Employee Engagement is a Group Effort

Unemployed and underemployed workers now face a previously underestimated competitor in their job hunts: the currently employed. In its 2008/2009 Employee Satisfaction and Retention Survey, Salary.com revealed that nearly 65% of surveyed employees were “passively or actively looking for a new job”.  This came as a surprise to employers, who incorrectly estimated only 37% were combing the want ads and sending out resumes. In a previous blog post by Deb Siverson, she pointed to a recent survey from Opinion Research Corporation which states, “of those surveyed, 80% reported they would leave their current position if presented with other opportunities, while 25% said they already have plans to leave their current employer once the job market stabilizes. Employees who are most likely to job hop are between the ages of 18-34. The survey showed that only 19% are happy with their current employer.”

Despite a bleak hiring environment, today’s Americans are still not content to simply have a job. Employees want a job that fulfills their personal and professional goals. Frankly stated, employers who do not actively work to link their employee’s passion and purpose to the job will soon find themselves rifling through resumes. Or worse, be stuck with a stagnant, uninspired, and underwhelming workforce. How does this hurt? Employees are less skilled and efficient. Training dollars are squandered.  Customers suffer, or move on. Hours are logged for a paycheck, rather than objectives accomplished for a goal.

The time to engage your employees is now. Here are a few suggestions to help you start today:

Interact: If you want to find out what makes your employees tick, you’re going to have to ask. What motivates them? What inspires them? Where do they want to land on their career path, and how does their current role fit into that vision? The best way to ignite passion in your employees is to tap into their natural passions as individuals. Surveys can help in this discovery process, but nothing works as well as an authentic, old-fashioned, one-on-one discussion.

Train: When times get tough, organizations often make the fatal error of freezing training.  It is important to remember that training is not a luxury item; it is a key element in the development and retention of your best team members. It sends the message that you are invested in an individual’s advancement. As a result, employee engagement and performance increase.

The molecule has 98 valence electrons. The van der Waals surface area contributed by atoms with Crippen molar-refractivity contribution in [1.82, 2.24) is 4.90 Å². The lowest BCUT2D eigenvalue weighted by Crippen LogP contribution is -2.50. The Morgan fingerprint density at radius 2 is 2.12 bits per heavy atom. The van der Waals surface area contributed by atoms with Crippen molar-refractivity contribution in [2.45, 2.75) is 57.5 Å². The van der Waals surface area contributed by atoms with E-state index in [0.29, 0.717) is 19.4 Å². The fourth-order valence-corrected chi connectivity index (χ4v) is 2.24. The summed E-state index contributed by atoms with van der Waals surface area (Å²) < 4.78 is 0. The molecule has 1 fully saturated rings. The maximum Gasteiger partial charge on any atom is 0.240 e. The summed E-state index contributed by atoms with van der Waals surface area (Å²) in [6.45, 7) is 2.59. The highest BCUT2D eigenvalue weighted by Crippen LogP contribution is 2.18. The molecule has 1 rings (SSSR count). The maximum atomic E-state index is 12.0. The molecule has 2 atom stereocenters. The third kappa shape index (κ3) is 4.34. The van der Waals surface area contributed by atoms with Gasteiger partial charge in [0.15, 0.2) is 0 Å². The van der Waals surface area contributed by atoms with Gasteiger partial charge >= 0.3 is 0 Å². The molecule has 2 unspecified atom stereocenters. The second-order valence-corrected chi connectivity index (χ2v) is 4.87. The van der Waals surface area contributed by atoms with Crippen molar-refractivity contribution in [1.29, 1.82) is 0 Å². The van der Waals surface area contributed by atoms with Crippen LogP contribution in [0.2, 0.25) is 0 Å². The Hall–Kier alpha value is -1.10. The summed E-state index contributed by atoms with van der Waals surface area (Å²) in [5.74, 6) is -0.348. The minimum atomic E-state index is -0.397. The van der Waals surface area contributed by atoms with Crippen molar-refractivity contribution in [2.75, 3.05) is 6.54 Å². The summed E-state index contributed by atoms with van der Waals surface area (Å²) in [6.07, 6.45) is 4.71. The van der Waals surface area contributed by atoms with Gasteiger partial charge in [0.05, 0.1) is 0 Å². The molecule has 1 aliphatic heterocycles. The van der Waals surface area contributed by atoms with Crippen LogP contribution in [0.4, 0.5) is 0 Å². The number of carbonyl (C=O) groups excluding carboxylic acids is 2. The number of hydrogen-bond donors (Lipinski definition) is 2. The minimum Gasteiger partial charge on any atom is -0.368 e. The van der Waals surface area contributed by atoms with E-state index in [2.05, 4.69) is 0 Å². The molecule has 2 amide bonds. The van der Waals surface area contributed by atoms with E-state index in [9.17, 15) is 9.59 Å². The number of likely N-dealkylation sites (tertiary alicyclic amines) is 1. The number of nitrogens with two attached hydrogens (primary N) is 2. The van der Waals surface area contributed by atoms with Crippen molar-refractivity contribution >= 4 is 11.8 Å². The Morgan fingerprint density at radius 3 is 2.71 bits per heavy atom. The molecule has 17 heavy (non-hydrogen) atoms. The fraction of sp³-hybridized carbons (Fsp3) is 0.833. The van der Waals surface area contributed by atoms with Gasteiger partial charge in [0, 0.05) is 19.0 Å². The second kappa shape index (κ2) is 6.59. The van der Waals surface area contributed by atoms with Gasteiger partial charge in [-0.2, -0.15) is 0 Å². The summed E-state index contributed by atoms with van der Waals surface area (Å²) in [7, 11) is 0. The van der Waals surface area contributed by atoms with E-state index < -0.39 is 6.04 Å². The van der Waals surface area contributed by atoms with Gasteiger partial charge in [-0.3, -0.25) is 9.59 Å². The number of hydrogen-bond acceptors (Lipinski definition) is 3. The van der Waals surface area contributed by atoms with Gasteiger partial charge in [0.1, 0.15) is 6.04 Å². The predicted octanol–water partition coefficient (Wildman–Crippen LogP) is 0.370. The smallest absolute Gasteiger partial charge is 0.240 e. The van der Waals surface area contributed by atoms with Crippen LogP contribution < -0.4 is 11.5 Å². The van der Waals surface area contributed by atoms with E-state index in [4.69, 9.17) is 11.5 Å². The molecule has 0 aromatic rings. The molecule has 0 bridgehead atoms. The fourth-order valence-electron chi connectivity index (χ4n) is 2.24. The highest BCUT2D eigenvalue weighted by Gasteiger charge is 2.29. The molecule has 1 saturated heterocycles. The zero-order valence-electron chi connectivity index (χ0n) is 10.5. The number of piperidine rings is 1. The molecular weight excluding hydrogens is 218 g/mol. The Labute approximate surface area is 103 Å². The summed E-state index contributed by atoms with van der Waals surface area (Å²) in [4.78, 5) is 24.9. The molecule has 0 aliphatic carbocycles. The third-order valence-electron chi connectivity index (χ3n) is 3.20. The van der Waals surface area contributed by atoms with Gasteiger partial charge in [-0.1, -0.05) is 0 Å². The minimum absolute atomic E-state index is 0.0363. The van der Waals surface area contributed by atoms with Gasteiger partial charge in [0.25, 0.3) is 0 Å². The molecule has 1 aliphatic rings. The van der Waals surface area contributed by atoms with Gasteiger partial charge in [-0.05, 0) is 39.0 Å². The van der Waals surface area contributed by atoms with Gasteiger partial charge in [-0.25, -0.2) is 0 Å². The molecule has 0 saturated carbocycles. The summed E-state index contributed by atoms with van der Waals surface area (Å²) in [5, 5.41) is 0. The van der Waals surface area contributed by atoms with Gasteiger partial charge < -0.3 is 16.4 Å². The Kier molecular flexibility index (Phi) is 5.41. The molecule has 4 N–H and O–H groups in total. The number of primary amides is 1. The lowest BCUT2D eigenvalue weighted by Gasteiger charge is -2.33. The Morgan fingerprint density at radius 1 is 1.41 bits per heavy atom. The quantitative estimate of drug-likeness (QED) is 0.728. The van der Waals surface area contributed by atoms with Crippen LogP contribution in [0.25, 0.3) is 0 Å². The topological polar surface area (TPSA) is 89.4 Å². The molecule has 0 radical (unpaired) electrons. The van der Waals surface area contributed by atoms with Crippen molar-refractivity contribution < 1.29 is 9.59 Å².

Involve: Employees take a more active interest in an organization’s mission when they take a more active role in determining strategies and action plans to accomplish that mission. Gone are the days of leaders offering tid-bits of information on a need-to-know basis. Today’s successful leader develops a community within the organization where people come together to brain storm, prioritize, and overcome challenges together.

Exercise: Increasing in popularity, Health and Productivity plans actively demonstrate an organization’s care for its people.  Fit employees are better employees. Not only does a healthy body increase an individual’s energy, alertness, and overall morale, but healthy bodies miss less work due to illness and burn-out. When people feel better, they are less susceptible to stress, and better able to focus on their work and engage those around them.

Empower: There is only so much you can do to engage your workers. At some point, an employee will need to take personal ownership of his or her engagement. Here are some tips to help team members help themselves:

  • Voice your opinion – don’t wait to be asked for your two cents, give it.
  • Innovate – bring a new idea to the table.
  • Exude positivity – It’s easy to find the negative in anything. Speak and act positively, and you may find you begin to feel that way. A positive attitude is the engine of success.
  • Recruit – Find bright, positive, and innovative people outside of the organization (friends, acquaintances) and pull them in. Help the company build a better team.